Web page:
Eighty years ago, in 1940, humanity was facing a life threatening crisis. In early June, the blitzkrieg had been so overpowering that some 338-thousand Allied troops were forced to flee the shores of Dunkirk, France.
A few days later, Nazi soldiers were marching under the Arc de Triomphe, symbolizing their conquest of the City of Lights.
Though America had not yet entered the War, its effect was beginning to hit home in many ways. Among them: consideration of the first peacetime draft in American history while Maine Governor Barrows unsuccessfully protested FDR’s restriction on cross border traffic between the U.S. and Canada.
Independence Day 1940 the threat of war looming, news of a bombing that very day at the New York World’s Fair claiming the lives of two police officers, and rainfall during the day did not deter thousands throughout the state from venturing out to participate in celebrations. It was, after all a national tradition dating back to 1777. This was when Philadelphia debuted a fireworks display commemorating the first anniversary of Independence. (Indeed, Independence Day hit the books as a legal holiday in Maine several years before Christmas would attain that designation.)
The resort village of Allens Mills at Clearwater Lake in the town of Industry, just five miles east of Farmington, was no exception.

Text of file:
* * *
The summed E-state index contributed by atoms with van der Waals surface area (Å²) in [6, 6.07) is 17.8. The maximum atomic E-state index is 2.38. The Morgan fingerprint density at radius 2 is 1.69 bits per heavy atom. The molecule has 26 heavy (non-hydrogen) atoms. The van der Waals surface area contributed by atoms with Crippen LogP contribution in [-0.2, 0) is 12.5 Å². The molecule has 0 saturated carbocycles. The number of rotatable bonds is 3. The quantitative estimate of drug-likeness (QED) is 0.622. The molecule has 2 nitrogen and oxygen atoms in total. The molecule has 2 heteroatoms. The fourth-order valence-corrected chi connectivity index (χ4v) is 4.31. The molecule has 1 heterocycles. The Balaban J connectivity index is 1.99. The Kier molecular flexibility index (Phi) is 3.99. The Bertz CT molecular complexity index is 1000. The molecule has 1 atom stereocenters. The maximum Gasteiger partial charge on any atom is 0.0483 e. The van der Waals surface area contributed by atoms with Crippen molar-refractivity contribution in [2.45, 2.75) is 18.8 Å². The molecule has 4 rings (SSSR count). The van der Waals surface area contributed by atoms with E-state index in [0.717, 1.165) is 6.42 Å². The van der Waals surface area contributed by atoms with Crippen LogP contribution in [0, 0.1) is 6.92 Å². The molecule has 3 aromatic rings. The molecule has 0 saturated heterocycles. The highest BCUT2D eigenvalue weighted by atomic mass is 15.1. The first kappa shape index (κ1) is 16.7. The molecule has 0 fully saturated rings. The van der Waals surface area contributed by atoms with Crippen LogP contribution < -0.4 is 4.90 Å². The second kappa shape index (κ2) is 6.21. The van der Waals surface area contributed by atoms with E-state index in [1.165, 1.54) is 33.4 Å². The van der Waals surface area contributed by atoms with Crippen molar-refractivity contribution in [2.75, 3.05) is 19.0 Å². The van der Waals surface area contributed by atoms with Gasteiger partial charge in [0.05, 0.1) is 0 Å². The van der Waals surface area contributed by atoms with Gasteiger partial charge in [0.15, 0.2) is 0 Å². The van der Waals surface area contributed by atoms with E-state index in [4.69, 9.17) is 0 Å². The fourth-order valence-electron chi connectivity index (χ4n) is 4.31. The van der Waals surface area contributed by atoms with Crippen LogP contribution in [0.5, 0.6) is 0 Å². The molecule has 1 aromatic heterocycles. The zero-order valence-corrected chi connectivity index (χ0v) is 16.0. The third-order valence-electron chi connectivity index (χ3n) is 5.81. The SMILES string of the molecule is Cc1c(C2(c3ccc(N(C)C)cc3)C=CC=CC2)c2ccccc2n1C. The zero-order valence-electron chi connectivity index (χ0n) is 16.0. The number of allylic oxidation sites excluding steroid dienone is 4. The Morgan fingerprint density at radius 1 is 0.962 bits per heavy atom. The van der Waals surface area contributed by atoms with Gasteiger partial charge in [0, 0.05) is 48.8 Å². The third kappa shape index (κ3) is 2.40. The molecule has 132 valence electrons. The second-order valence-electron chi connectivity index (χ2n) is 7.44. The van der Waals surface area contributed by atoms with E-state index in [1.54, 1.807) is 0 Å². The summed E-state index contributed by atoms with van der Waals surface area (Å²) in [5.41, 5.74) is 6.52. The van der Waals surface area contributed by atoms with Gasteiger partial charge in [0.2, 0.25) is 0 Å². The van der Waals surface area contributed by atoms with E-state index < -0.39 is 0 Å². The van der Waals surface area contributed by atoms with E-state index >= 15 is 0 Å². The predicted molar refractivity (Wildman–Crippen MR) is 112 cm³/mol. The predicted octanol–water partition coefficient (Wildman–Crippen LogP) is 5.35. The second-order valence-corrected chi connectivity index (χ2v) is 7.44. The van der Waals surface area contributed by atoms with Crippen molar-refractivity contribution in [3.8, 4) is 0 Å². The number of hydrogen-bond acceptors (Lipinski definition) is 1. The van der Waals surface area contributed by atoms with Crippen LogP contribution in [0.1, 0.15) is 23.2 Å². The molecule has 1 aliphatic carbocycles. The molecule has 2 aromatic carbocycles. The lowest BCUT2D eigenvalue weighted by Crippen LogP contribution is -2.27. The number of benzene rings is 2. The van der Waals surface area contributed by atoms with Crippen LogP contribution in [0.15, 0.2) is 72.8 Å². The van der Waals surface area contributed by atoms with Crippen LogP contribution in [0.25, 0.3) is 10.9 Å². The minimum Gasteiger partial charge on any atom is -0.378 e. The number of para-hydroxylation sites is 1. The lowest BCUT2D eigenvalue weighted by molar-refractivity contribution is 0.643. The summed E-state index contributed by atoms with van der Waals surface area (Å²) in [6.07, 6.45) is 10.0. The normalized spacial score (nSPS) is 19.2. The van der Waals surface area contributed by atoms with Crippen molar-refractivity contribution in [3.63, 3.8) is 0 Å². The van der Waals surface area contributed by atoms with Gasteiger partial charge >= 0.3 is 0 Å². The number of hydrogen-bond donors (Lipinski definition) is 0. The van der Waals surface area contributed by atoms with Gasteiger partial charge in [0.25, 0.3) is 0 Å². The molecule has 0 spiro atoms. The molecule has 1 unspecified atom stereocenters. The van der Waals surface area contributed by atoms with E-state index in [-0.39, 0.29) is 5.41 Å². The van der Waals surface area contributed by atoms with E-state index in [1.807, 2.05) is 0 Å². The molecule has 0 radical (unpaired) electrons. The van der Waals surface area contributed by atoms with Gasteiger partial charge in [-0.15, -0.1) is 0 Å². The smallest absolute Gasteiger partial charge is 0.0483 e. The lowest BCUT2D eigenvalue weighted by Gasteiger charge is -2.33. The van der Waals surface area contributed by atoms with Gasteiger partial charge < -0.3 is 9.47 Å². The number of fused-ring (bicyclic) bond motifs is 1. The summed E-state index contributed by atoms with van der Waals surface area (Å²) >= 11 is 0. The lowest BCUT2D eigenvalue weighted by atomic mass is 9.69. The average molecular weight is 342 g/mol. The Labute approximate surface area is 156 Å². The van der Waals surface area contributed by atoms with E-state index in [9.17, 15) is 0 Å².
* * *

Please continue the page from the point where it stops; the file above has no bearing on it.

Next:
About 9:30 p.m. “sky rockets” were launched from a float just offshore from the beach. They were a mere 175 feet from the front row of some two thousand spectators who had lined the breakwater in anticipation of a dazzling display. The first few rounds that went off won cheers and applause both from those on shore and those witnessing it from boats in the lake itself. Tragedy stuck when sparks from one of the rockets flew into an open box of them on the float. The pyrotechnics intended to be launched vertically into the air to explode above the crowd then were ignited horizontally into spectators in every direction.
A stampede that miraculously avoided trampling to death those on shore soon ensued. Some fled on foot. Others jumped into the lake.
The misguided projectiles injured about twenty, killing one of the community’s most prominent citizens. Selectman Richard Bangs Hackett, 28, died of a ruptured liver and internal hemorrhaging. Nine year old Gerald H. Rand, died a day later, also from abdominal injuries.
Immediately behind Hackett from a vantage point atop his father’s shoulders on the shoreline next to Durrell’s Garage was five year old Donald Watson. Watson was injured in the event, suffering a burn under his eye, which left a scar he has carried for most of his life.
Now a retired high school science teacher, he divides his time between homes in Texas and the Allens Mills village where the 1940 tragedy occurred. He recalled the startling experience for this columnist recently.